Data Destruction

The threat of sensitive data being found on scrap or recycled computers is something faced by everyone from large businesses to the home user. Deleting a file in your operating system isn’t quite what it seems to most people unfortunately. When you remove a file, your computer simply marks the area where the file sat as free for reuse. Gradually as you save more files to your disk, these areas are overwritten. However, much like someone pasting a poster over older signs on a shop window, some of the original information can still be seen if the new file is smaller.

As a security company we are constantly asked by our clients for advice in correctly disposing of disks. A common method employed is to ‘shred’ the disks, physically destroying them beyond repair. Whilst this is the most reliable way to destroy data, it is very wasteful. Removing a disk from a computer or laptop often renders the device unusable. A new owner would have to source a disk and fit it, meaning that the potential resale value of the device is greatly decreased.

We hate to see fully functional computers end up in landfills just because they’re a few years off the trend. To avoid this, we use a series of hardware and software tools to securely wipe the data while leaving the disks physically undamaged. As part of our ongoing research, we are constantly exploring new methods for comprehensive wiping and reducing the time taken as disks have rapidly grown in size.

Our most recent research on this has been conducted in partnership with Bangor University and the initial findings were recorded in a dissertation published by J. Smith. The project has proved very successful so far with our tools wiping disks in half the time of a traditional high-security cleanse. The most impressive results saw us able to wipe SSD hard disks in less than 10 seconds. We are constantly working in this area and hope to produce some useful tools for everyone to use in the near future.

Fovea –Forensic Visual Analytics

Digital forensic investigations can produce hundreds of pages of data that can be difficult to understand. This project aims to produce a set of tools to visualise the data, allowing investigators to spot patterns and non-technical observers to easily understand the evidence.

The project is looking at several areas of forensic and security data sources. The first application we have developed imports a file exported from a web browser history extraction tool and visualises the activity in a way so that patterns may be easily identified.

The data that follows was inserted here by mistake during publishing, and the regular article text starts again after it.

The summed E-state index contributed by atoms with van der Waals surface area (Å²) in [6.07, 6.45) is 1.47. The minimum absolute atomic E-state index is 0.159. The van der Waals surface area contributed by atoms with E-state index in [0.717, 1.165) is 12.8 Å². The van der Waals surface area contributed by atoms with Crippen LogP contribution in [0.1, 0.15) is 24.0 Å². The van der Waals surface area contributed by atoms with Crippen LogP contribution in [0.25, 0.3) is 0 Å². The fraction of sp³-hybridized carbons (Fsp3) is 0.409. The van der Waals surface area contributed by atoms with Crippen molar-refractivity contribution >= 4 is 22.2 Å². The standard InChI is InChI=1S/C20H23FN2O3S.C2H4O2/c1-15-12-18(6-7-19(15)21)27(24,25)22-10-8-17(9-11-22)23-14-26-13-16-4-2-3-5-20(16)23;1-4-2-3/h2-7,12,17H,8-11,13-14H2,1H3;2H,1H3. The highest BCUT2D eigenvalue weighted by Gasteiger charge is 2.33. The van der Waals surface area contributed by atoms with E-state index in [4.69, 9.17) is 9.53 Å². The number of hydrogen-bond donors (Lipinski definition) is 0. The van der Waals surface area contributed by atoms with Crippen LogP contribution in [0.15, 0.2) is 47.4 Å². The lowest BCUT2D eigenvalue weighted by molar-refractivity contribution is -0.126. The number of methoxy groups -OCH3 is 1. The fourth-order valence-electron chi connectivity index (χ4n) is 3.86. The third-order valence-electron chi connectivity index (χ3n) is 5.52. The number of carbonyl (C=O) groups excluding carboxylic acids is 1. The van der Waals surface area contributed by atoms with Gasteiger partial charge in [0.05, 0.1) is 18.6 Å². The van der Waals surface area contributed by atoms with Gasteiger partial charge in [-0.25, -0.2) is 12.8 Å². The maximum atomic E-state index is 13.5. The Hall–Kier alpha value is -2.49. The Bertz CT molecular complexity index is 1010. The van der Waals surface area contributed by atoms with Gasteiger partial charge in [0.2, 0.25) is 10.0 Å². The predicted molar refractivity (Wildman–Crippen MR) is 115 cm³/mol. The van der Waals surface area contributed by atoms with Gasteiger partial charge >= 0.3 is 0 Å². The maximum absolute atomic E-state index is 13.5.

Whilst the project is primarily looking at novel ways to illustrate security data, it is our hope that this project will lead to a small collection of tools. These will be made available to the community to use during investigations.

The initial research has been presented at the UKVAC Workshop on Visual Analytics, University College London in the paper “Forensic Visual Analytics of User Computing Activities” Ellis, Pritchard & Roberts.

 

NMap Graphical Analyser

The Open Source tool Nmap is an extremely powerful tool for mapping networks and identifying potential rogue hosts.

Our tool reads the XML output file from a scan and visualises the data as a virtual map of the network. This allows easy interrogation and reporting.

The user can move objects within the diagram to help match the physical layout of the servers or to fit a preferred layout pattern. Once happy with the diagram, the user can export it as an image to be included in reports.

Clicking on a host reveals further information about the system scanned, including open ports, operating system and other signatures.

This project is hosted on Java.net under the GPL license. If you would like to get involved with the current development version please get in touch.


Forensic Live CD

Having the ability to make forensic images of systems on-site can avoid disruption and distress. So called ‘live CDs’ allow an examiner to boot up a system from an operating system running entirely off a CD.

Our aim is to develop a live CD that is small, fast and simple to use. The entire operating system and tools total less than 50MB, making the CD fast to boot without all the unnecessary software often included on regular live CDs. The research involved in building a forensically sound operating system was detailed in a dissertation submitted to the University of Chester by B. Arnold.

To accompany this CD, we have conducted research into the most efficient methods of acquiring data across a network using a dynamic and robust set of protocols to ensure consistency of data whilst providing the maximum transfer speeds. The CD automatically locates the evidence store and manages all the network data transport.

Using a system of authenticated auto-discovery, investigators can simply connect a data storage box to the network and all systems booted with the live CD will find it.It runs constant checksums to ensure that the data being received exactly matches the original source data. This work was published as part of a dissertation by J. Nachtigall, Glwyndwr University.